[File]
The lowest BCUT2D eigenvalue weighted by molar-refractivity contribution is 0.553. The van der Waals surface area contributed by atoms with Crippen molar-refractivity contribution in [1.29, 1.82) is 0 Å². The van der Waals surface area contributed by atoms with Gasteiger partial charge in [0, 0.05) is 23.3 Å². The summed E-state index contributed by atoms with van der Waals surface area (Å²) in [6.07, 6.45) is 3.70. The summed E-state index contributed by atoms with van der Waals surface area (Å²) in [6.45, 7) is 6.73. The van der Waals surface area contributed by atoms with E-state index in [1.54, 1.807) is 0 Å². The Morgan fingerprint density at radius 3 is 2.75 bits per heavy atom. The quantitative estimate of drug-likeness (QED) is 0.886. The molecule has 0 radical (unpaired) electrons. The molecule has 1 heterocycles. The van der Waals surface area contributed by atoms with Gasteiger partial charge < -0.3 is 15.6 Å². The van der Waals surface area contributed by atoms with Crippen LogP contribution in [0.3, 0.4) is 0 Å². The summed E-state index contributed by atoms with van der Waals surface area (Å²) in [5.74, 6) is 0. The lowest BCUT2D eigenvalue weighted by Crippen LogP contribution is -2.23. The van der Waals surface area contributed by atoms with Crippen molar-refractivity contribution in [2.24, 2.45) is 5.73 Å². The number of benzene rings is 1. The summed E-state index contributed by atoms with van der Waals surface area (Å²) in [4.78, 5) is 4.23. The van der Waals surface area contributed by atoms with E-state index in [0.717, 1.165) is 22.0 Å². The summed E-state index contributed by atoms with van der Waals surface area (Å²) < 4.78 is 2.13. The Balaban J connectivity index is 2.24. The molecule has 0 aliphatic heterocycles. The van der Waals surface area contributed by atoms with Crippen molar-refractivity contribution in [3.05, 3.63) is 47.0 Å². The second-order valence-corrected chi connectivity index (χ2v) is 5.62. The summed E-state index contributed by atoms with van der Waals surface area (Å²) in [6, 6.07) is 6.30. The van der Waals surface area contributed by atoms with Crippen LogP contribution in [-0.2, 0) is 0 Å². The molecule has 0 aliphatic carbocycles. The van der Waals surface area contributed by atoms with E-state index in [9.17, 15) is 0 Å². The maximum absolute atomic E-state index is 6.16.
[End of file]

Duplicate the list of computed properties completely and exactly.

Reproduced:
The lowest BCUT2D eigenvalue weighted by molar-refractivity contribution is 0.553. The van der Waals surface area contributed by atoms with Crippen molar-refractivity contribution in [1.29, 1.82) is 0 Å². The van der Waals surface area contributed by atoms with Gasteiger partial charge in [0, 0.05) is 23.3 Å². The summed E-state index contributed by atoms with van der Waals surface area (Å²) in [6.07, 6.45) is 3.70. The summed E-state index contributed by atoms with van der Waals surface area (Å²) in [6.45, 7) is 6.73. The van der Waals surface area contributed by atoms with E-state index in [1.54, 1.807) is 0 Å². The Morgan fingerprint density at radius 3 is 2.75 bits per heavy atom. The quantitative estimate of drug-likeness (QED) is 0.886. The molecule has 0 radical (unpaired) electrons. The molecule has 1 heterocycles. The van der Waals surface area contributed by atoms with Gasteiger partial charge < -0.3 is 15.6 Å². The van der Waals surface area contributed by atoms with Crippen LogP contribution in [0.3, 0.4) is 0 Å². The summed E-state index contributed by atoms with van der Waals surface area (Å²) in [5.74, 6) is 0. The lowest BCUT2D eigenvalue weighted by Crippen LogP contribution is -2.23. The van der Waals surface area contributed by atoms with Crippen molar-refractivity contribution in [2.24, 2.45) is 5.73 Å². The number of benzene rings is 1. The summed E-state index contributed by atoms with van der Waals surface area (Å²) in [4.78, 5) is 4.23. The van der Waals surface area contributed by atoms with E-state index in [0.717, 1.165) is 22.0 Å². The summed E-state index contributed by atoms with van der Waals surface area (Å²) < 4.78 is 2.13. The Balaban J connectivity index is 2.24. The molecule has 0 aliphatic heterocycles. The van der Waals surface area contributed by atoms with Crippen molar-refractivity contribution in [3.05, 3.63) is 47.0 Å². The second-order valence-corrected chi connectivity index (χ2v) is 5.62. The summed E-state index contributed by atoms with van der Waals surface area (Å²) in [6, 6.07) is 6.30. The van der Waals surface area contributed by atoms with Crippen LogP contribution in [-0.2, 0) is 0 Å². The molecule has 0 aliphatic carbocycles. The van der Waals surface area contributed by atoms with E-state index in [9.17, 15) is 0 Å². The maximum absolute atomic E-state index is 6.16.